NEELY: Well, I hope that I — I hope that he doesn’t have to stay with me, kind of, and that I hope that he gets healed soon. Sometimes when other people, they — their lives seem perfect, and when yours — when yours — you have to do something that you don’t like, you don’t usually want to do it, and though your autistic sibling does, and it seems unfair. And it seems like they get what they want and you don’t.
ROBERT MACNEIL: Well, one of the things about life is that we all learn we have to do things we don’t want to do, whether there’s autism around or not.
NEELY: Yes, but it seems like it happens too much. I mean, there’s going to be a few times when that happens, but it seems with an autistic brother or sister, it always happens.
ALISON MACNEIL: I don’t know. I can’t take the autism out of her life. You know? We try to make things — you know, we try to do the best we can with it. But she’s right, you know. In some ways, this is really unfair.
I would have to say that every family living with an autistic child makes massive sacrifices in every way. It takes a phenomenal amount of teamwork. And I think Dave and I have been pleasantly surprised to find that it has brought out probably the best in us. It doesn’t leave a lot of energy left over.
ROBERT MACNEIL: Like the energy Nick’s father, Dave, expends every evening.
DAVE: Hey Nick. What do you want to do do?
NICK: Go on buses.
DAVE: In a little bit, sure. Can I get a high five?
NICK: We have to go on the 72.
ROBERT MACNEIL: Nick loves to ride on buses.
NICK: We have to go on the bus.
DAVE: Yes, we might do that. We might go some other places, too.
NICK: After the 72 bus.
ROBERT MACNEIL: So every day after work as a senior account executive at a public-relations agency, Dave devotes 90 minutes to a bus outing that Nick yearns for all day.
NICK: 72 to Belmont.
DAVE: Yes, we can go on the Belmont if you want.
ROBERT MACNEIL: On our day there, we change Nick’s schedule so we can all go to the park before dark.
NICK: No. Go to Harvard Station.
ALISON MACNEIL: Yes, and you’re going to go to Harvard Station later with Dad.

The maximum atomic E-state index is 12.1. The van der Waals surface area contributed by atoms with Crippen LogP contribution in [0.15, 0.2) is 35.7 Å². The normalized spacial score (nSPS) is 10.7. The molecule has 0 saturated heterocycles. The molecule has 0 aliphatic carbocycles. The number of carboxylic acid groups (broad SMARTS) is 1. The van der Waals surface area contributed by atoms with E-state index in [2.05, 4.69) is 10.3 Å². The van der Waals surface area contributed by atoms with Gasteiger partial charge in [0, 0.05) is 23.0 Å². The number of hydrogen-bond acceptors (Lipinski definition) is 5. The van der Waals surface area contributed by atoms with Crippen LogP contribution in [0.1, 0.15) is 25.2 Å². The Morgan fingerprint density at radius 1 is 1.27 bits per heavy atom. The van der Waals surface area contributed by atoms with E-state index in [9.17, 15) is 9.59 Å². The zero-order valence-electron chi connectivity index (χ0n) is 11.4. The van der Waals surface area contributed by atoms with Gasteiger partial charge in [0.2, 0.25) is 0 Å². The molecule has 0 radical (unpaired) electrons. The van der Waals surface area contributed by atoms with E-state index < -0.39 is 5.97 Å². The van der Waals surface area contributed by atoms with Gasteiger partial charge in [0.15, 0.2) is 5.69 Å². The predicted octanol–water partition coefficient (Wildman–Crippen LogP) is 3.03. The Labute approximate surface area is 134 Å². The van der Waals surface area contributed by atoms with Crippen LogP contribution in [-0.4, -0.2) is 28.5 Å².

ALISON MACNEIL: After we’re done at the playground.
NICK: A bus ride?
ALISON MACNEIL: Yes, you’re going to have one with Dad.
ALISON MACNEIL: I know you’re sad, sweat pea.
ROBERT MACNEIL: For exercise, they walk from their apartment the half mile to Harvard Square to wait, but not just for any bus.
NICK: We’re going to go on the 72 bus.
ROBERT MACNEIL: The 72 takes them on a 20-minute loop through Cambridge and back to Harvard Square for the walk home. But tonight the 72 doesn’t come and doesn’t come.
NICK: That’s the 71.
DAVE: Nope, that’s the 73.
ROBERT MACNEIL: The eager little boy scans each arriving bus as though it carries all his happiness. And still it doesn’t come.
DAVE: Want to go on the 73?
ROBERT MACNEIL: After nearly an hour of waiting, looking sadder and sadder.
Nick, if the 72 doesn’t come, should we take another bus?
NICK: Another bus.
ROBERT MACNEIL: He’s persuaded with no tantrum to take another bus home.
Part of his improved physical condition has brought more patience, more tolerance for change.
DAVE: Alright, Nick. High five, bud.
ROBERT MACNEIL: We made a promised trip to the toy store.
So which one is Thomas?
Here you can see the disconnect between us.
Nick, which one is Thomas?
For me, the father of four children with four other grandchildren, seeking connection with Nick is a very poignant experience. To have a grandson who can tune me out or simply ignore me like this, make no eye contact for long stretches of time, gives me a strange and painful feeling.
ALISON MACNEIL: Say thank you to Grandpa.
NICK: Thank you to Grandpa.
ALISON MACNEIL: OK, there we go.
ROBERT MACNEIL: Thank you.
It warms my heart that Nick’s physical problems are improving, and I’m lost in admiration for the patience and courage Alison and Dave bring to his constant care. I see my daughter, like many autism mothers, not only perplexed but sometimes amused and always intrigued by what may be going on in her son’s mind.